2018 News

October 26, 2018


Tenno Sho (Autumn) (G1) - Comments from runners' connections
Action Star
Action Star

Action Star (horse, 8)

Ryota Kojima, assistant trainer
“We had actually planned on his first start of the autumn being the Sankei Sho All Comers, not the Mainichi Okan. He was ready and, looking at his race before he had time off over the summer, I think he would have held his own amid the competition. And jockey Takuya Ono, who’d ridden him twice in a row, also said that the time off had done him good and more distance would have been better. He’s had it a bit easy since then and things have gone well. The nominations for the Tenno Sho were few so he got his chance. Even with the withdrawal of a top competitor, 2,000 meters may be a bit busy for him and we’re very aware it’ll be a tough race.”

Satsuki Sho (Japanese 2000 Guineas) (G1)
Al Ain

Al Ain (colt, 4)

Yasutoshi Ikee, trainer
“He lost the Sankei Sho All Comers but I’d say it was a perfect race to start his fall campaign with. It was 2,200 meters and I think it was a furlong too long but the winner was strong. When this horse trained in Hong Kong in the spring he showed his difficult side so since then I haven’t been working him on the flat but only on the hill course or in the pool. Mentally, he hasn’t changed much but I think he has filled out nicely since the start of the autumn. On Oct. 11, we breezed him and he moved out well. And on Oct. 18, I had the rider push him hard and his responses were good. I think he has definitely improved from his last start. Actually, he looks to be best over a tighter course with a short stretch, but I think he’ll do fine over the Tokyo 2,000.

Sports Nippon Sho Kyoto Kimpai (G3)
Black Moon

Black Moon (horse, 6)

Katsuichi Nishiura, trainer
“He had ‘sasabari’ treatment over the summer to refresh him. Since coming back to the training center, things have gone well. Last week, he worked with two other horses on the flat woodchip course. I put two 2-year-olds in front and had him catch them. He wasn’t able pass the horses in front but he ran well and had a very good workout. He never does well in work so I don’t consider it a problem that he didn’t pass them. He had a good workout for it being one week out and this week, I just fine-tuned him. I am a bit concerned about the distance, but he likes to move up slowly and go in for a strong finish. I’d like him to relax under way and go all out in the end.”

American Jockey Club Cup (G2)

Danburite (colt, 4)

Hidetaka Otonashi, trainer
“Last out in the Sankei Sho All Comers he was unruly in the gate, stumbled coming out and wasn’t able to get the position I had wanted him to. Still, his position wasn’t all that bad but when he went to make his move he was kept waiting on the inside and dropped back. He has good stamina and can race well over long distances. In the finish he did gain ground up the inside but I felt he wasn’t going all out. After that we gave him some time off and then brought him back to the training center with this race as our target. He worked in tandem on Oct. 18 and we pushed him pretty hard. I think he’ll be just right with one more workout this week. If another horse wants to lead, we’ll let him. But if he breaks well and no one else seems to want to go, he can take the lead. He’s not a type who goes all out once into the stretch, but he can run at a good speed at length.”

Kikuka Sho (G1)

Kiseki (colt, 4)

Yasuyuki Tsujino, assistant trainer
“He’s a difficult colt to settle and he dashed from the gate in the Mainichi Okan. Racing from where he did in that race in second position was a good lesson for him. He had time off in the summer to refresh and recuperate and I think it greatly allowed him to reset both mentally and physically. He was up 10 kg for his last start and I did feel he was a bit heavy. He doesn’t look to have had any problems after that and I think this time he’ll go into the race improved. He has had regular work and he’s been on his toes. I don’t think the extra furlong this time is to his disadvantage. And it won’t be a full gate either, which makes it easier for him. I think the last race set him up well for this one and I’m looking forward to it.”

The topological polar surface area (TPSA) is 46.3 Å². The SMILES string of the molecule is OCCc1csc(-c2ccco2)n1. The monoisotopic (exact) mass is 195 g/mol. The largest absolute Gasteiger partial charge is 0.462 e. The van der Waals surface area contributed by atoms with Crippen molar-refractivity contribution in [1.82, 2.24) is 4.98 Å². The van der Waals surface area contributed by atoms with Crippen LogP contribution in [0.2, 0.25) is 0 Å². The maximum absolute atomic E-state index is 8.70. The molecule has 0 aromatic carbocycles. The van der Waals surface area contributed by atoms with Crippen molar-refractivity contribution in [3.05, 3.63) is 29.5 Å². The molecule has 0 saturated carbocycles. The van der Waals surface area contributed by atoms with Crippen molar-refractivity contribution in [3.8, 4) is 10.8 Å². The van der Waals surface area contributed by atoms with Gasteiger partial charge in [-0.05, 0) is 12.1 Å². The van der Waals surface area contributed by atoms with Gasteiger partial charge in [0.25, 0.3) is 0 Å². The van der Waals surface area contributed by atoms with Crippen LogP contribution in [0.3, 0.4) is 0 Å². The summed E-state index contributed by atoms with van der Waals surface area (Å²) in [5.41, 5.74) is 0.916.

Tokyo Yushun (Japanese Derby) (G1)

Makahiki (horse, 5)

Yutaka Take, jockey
“I hadn’t thought I would have the opportunity to ride him but I had been watching him a lot and always wishing to ride. As expected from a Derby champion, he felt very good when I rode work last week (Oct. 18). I’d heard from the stable staff that he was in very good shape and I thought so too. He was even more powerful than I had thought he would be. I had imagined he would feel a little sharper. He is sharp but he has a more powerful feeling. I had heard from Christophe Lemaire that Makahiki doesn’t have any special quirks and I didn’t find any. He’s relatively easy to ride. He hasn’t raced over the Tokyo 2,000 before, but I think it’ll suit him. Up to now I think he has run the first half of his races at his own pace, but I haven’t thought how I’ll ride the race. The lineup is strong and it’s difficult to imagine who will lead and who will race in second position, so I’ll be giving it a lot of thought. Of course, the main decision-making comes after the gate opens. I’ve been third in all three G1s this fall. Lemaire’s been first. I’m hoping to change that. This is the last Tenno Sho (Autumn) of the Heisei Era and, naturally, I want to win it. I won the first (Super Creek in 1989) and I’d like to win the last.”

Mikki Rocket
Mikki Rocket

Mikki Rocket (horse, 5)

Ryuji Wada, jockey
“Originally, the plan was to race him in the Kyoto Daishoten as his first race in the autumn but he wasn’t quite recovered from the Takarazuka Kinen so he didn’t return to the training center until it was quite cool. He looked better than expected, different from the spring. And being that his sire is King Kamehameha, I thought he would only really mature about now. He is much more composed now, as an older horse should be. He is coming straight off a layoff and it will be interesting to see how well he can do. He improved sharply since his workout on Oct. 18. We have the trip to the track this time so we didn’t clock him, but he is moving well and I think he is at his best. This week, I rode him just hard enough not to overdo it and he felt very good. I felt that the more you ask him for, the more he can give you. He is utilizing his power much more efficiently now and feels more mature. I had looked forward to racing to the left last year, but the track was bad and the race a wash. I actually don’t think the counterclockwise track is a plus for him and to win at Tokyo I think you need to have a sharp kick. But a strong kick isn’t going to be enough. It will be better for him if the pace is strong and it’s a tough race overall.”